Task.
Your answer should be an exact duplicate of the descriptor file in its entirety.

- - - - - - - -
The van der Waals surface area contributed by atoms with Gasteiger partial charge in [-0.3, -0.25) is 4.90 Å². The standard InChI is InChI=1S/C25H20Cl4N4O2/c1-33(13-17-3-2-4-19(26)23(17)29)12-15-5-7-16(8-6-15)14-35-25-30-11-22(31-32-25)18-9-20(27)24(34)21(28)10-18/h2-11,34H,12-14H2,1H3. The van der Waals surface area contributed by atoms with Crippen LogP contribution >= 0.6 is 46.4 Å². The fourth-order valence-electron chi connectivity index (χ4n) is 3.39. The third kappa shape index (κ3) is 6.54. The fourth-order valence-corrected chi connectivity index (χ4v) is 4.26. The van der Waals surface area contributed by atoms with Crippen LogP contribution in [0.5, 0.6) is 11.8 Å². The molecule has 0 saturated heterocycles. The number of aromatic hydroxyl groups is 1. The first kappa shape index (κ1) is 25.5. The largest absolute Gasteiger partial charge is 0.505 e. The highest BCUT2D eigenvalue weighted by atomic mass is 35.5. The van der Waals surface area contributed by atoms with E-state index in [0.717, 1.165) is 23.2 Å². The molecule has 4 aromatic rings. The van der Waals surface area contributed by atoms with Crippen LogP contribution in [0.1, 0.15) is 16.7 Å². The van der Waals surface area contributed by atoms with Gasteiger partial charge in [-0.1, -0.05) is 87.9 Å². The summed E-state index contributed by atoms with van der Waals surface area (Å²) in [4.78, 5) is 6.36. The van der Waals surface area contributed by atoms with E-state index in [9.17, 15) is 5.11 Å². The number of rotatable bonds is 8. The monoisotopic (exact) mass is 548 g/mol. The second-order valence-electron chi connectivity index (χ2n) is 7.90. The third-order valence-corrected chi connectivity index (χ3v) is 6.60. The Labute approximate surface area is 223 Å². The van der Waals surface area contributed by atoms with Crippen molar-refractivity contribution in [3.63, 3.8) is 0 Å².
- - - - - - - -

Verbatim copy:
The van der Waals surface area contributed by atoms with Gasteiger partial charge in [-0.3, -0.25) is 4.90 Å². The standard InChI is InChI=1S/C25H20Cl4N4O2/c1-33(13-17-3-2-4-19(26)23(17)29)12-15-5-7-16(8-6-15)14-35-25-30-11-22(31-32-25)18-9-20(27)24(34)21(28)10-18/h2-11,34H,12-14H2,1H3. The van der Waals surface area contributed by atoms with Crippen LogP contribution >= 0.6 is 46.4 Å². The fourth-order valence-electron chi connectivity index (χ4n) is 3.39. The third kappa shape index (κ3) is 6.54. The fourth-order valence-corrected chi connectivity index (χ4v) is 4.26. The van der Waals surface area contributed by atoms with Crippen LogP contribution in [0.5, 0.6) is 11.8 Å². The molecule has 0 saturated heterocycles. The number of aromatic hydroxyl groups is 1. The first kappa shape index (κ1) is 25.5. The largest absolute Gasteiger partial charge is 0.505 e. The highest BCUT2D eigenvalue weighted by atomic mass is 35.5. The van der Waals surface area contributed by atoms with E-state index in [0.717, 1.165) is 23.2 Å². The molecule has 4 aromatic rings. The van der Waals surface area contributed by atoms with Crippen LogP contribution in [0.1, 0.15) is 16.7 Å². The van der Waals surface area contributed by atoms with Gasteiger partial charge in [-0.1, -0.05) is 87.9 Å². The summed E-state index contributed by atoms with van der Waals surface area (Å²) in [4.78, 5) is 6.36. The van der Waals surface area contributed by atoms with E-state index in [9.17, 15) is 5.11 Å². The number of rotatable bonds is 8. The monoisotopic (exact) mass is 548 g/mol. The second-order valence-electron chi connectivity index (χ2n) is 7.90. The third-order valence-corrected chi connectivity index (χ3v) is 6.60. The Labute approximate surface area is 223 Å². The van der Waals surface area contributed by atoms with Crippen molar-refractivity contribution in [3.63, 3.8) is 0 Å².